Last week, in Sex Love and Obesity Part 3 we left off at the point where I had decided to stay in my marriage and focus on myself for once.
I wasn’t sure when I was going to leave, or even, IF I was going to leave. Because somewhere in my mind I still believed that losing the weight might fix things. At this point I thought maybe if I focused on myself, I could inadvertently fix us both and save the marriage.
I stayed, because I had things I needed to do for myself before I left.
I’d spent the better part of 7 years of my life in this BDSM relationship where I was constantly in service to him, and I decided that for ONCE in my life I was going to have to put myself first instead of someone else. I stayed, and I had my gastric bypass.
There were moments over the next year that I wavered back and forth with my decision to leave. First, I waited to see if he found us a therapist and followed through with that promise. He didn’t. I waited to see if me losing weight changed the lying about online affairs and relationships. It didn’t. I waited to see if losing weight changed how affectionate he was with me, or whether he ever tried to instigate sex with me. It didn’t.
I started having my own online relationships outside of our marriage.
Why not? What’s good for the goose, right? I got deeply emotionally involved with someone in the online vampire role-play games that I played when I wasn’t taking phone calls or working.
When that first started I thought I was talking to a boy. When I later found out that boy was a girl, it added a whole new level of complexity to my life. Could I care about a woman like that? I wasn’t sure.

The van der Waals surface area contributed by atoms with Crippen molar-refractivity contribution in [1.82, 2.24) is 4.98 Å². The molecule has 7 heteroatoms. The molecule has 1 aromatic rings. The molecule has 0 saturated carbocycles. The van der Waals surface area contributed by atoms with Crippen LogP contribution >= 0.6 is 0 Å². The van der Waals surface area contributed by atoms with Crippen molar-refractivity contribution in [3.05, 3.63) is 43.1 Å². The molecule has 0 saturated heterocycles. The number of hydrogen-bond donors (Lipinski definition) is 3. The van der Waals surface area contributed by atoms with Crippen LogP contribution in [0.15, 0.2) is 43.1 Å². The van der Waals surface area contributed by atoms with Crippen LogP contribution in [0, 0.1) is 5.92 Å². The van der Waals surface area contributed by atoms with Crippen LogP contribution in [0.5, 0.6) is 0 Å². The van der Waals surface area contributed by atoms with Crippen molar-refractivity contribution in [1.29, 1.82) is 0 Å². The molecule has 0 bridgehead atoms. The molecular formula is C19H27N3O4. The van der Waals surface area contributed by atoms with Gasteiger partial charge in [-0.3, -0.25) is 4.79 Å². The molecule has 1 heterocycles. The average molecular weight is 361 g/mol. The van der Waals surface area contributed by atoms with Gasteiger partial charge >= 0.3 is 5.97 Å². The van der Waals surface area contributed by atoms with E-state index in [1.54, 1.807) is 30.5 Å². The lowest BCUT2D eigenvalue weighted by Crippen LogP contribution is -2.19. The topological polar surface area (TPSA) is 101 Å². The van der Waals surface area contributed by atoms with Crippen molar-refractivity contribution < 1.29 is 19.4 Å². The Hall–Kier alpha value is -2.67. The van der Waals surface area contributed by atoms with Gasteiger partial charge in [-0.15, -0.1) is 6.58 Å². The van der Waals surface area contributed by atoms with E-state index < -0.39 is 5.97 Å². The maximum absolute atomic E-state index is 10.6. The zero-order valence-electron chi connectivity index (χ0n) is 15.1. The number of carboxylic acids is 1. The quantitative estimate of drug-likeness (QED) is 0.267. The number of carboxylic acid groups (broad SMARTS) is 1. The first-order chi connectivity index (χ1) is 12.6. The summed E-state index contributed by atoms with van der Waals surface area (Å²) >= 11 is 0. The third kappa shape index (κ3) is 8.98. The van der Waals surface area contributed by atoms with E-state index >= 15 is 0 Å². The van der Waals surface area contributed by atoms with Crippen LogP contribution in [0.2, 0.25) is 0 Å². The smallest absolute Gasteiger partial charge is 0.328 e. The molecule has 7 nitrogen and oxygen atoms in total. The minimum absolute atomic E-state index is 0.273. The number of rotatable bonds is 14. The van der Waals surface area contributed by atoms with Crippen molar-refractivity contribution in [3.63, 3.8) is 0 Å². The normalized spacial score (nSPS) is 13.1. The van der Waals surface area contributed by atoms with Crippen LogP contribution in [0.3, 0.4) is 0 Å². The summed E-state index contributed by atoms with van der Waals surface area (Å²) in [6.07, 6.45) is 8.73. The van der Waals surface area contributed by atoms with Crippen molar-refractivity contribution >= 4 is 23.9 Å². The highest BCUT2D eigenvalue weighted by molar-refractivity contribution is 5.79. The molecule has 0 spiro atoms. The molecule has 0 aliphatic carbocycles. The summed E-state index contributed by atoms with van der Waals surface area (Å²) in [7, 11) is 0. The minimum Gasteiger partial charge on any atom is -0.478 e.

I began to rekindle an online romance that I had with a man prior to my husband. We’d had this on again off again internet and telephone relationship that had spawned out of my job as a phone sex operator. I ran to him any time things with my husband got bad. Of course, that entire relationship was based on fake photos, lies about who I was, and false promises of a relationship I could never deliver. In other words, I was cat-fishing him.
I didn’t lie about my online relationships like my husband did. I told him about them, kept them out in the open and offered him the honesty that he had never afforded me. He didn’t seem to care.
A couple of months later my Father had his first stroke and I spent three months in California trying to deal with that whole situation. My husband was there for me a lot through that horrible time. We started to get close again. I might have even forgiven him a little bit.
There was a stretch of time there for about 10 months when I bounced back and forth with my decision to leave. Him being there for me so much through my Father passing away helped heal some of the hurt and anger I felt. But then I found out he was still lying to me about the online relationships – apparently it was something he just wasn’t ever going to stop lying about.
His illness seemed to be progressing quickly.